Marine Debris Accumulation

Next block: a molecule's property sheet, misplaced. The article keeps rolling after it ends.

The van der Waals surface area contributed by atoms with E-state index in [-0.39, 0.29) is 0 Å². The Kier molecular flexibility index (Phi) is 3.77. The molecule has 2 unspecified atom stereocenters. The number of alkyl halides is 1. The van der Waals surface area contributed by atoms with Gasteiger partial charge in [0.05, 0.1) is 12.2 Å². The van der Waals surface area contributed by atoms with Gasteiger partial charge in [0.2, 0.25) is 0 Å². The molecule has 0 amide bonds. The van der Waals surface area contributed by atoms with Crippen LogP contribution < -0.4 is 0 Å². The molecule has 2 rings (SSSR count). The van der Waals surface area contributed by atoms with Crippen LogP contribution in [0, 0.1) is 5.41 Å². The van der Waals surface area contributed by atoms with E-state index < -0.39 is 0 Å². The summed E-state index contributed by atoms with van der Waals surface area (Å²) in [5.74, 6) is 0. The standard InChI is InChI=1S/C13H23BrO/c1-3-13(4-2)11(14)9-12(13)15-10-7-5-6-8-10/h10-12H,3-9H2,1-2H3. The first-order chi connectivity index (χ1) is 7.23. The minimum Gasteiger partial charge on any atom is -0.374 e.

Marine debris enters the ocean through a variety of sources, both accidental and intentional, such as littering, river and storm runoff, lost or derelict fishing equipment, and offshore garbage dumping. A variety of materials comprise this debris, including styrofoam, plastics, metal, and wood. Wind and marine currents can help to scatter this debris throughout the ocean, but their overall effects tend, on average, to drive debris toward the centers of oceanic gyres . In these gyres, marine debris can form large patches that float at the surface of the water column, which can cover thousands of square miles and contain approximately 334,271 pieces of plastic per square kilometer . One of the concerns of these collections of marine debris is that it contains or is composed of harmful chemicals that can leach into seawater. Many of the common pollutants found in the “Great Garbage Patch” in the North Pacific Gyre include carcinogens, pesticides, heavy metals, and endocrine disruptors, and the concentrations of some of these pollutants can exceed a 1,000 parts per billion, extremely high for seawater . This may be worsened by the tendency of some plastics to accumulate some types of toxins that they encounter while drifting, which may then increase the concentrations of these toxins where plastics accumulate .